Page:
Some places are fun to explore but much harder to shoot for lack of light. Enter artificial lighting, a fun, yet frustrating, part of urbex. Short of lugging around professional lighting rigs (Not exactly the choice for mobility and discretion) we need to get creative. We’ve used flares and glowsticks, but most often the choice is the humble flashlight. I’ve found that this type of lighting is its own urbex subspecialty: getting a decent exposure without glare, hotspots or light streaks is a unique challenge most photographers don’t usually have to contend with. A case in point is the swimming pool at a shuttered high school we recently visited.
A massive room which held both an olympic-sized pool and diving board was cavernous enough to almost swallow up the lights of even our tactical strength flashlights. For these shots I needed my own light as well as the help of the Idiot Photographer, who lit things further away with her own torch, as well as stacking images together to combine the best-lit parts of several exposures. The results may not be the most awesome pictures ever, but I still like them for the effort that they took to realize.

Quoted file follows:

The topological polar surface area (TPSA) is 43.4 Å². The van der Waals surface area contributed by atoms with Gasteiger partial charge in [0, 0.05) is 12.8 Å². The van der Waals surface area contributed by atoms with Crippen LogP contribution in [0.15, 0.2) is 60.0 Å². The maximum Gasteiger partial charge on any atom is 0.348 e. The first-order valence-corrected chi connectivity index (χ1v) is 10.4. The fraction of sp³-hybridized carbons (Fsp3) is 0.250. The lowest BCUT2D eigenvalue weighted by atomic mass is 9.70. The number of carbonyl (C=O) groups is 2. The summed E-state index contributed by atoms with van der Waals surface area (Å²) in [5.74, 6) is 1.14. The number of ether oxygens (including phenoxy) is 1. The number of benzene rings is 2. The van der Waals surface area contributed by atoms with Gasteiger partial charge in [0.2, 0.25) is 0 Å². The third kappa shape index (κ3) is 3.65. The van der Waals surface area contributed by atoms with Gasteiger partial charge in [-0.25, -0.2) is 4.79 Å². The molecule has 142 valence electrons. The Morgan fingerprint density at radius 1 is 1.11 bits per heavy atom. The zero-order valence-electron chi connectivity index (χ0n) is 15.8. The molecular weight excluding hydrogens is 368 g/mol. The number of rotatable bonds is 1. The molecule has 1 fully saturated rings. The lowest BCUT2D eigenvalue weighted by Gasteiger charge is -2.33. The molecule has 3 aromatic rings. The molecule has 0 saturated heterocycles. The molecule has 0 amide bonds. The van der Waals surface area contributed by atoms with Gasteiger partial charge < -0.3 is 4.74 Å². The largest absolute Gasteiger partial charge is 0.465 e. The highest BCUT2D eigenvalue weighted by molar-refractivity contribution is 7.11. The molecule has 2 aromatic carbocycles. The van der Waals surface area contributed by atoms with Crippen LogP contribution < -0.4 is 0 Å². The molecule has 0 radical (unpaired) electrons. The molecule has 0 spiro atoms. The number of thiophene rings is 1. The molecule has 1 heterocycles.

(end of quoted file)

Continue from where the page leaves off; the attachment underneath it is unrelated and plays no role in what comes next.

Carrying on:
Without getting into much detail, this was found in a pitch-black basement room in a very old medical facility. Whether or not it’s genuine is up for debate; it was found in a context which suggested that it may have been used in a staged shoot at some point in the past. Suffice it to say, if it is fake, it is quite realistic (I peered up its nose and inside its body cavity) and convincing. regardless, it was a bit unnerving to come across our friend here in the dark.
We were almost done going through this defunct hospital in Detroit when we found the operating rooms. In total darkness, overhead lamps leered from the ceiling, while rusting cabinets lined the walls. An already successful exploration had gotten that much better.
Shooting by flashlight isn’t ideal, and of all the angles and takes I tried this is really the only one that looks halfway decent. Hopefully, it conveys a bit of the sense of place.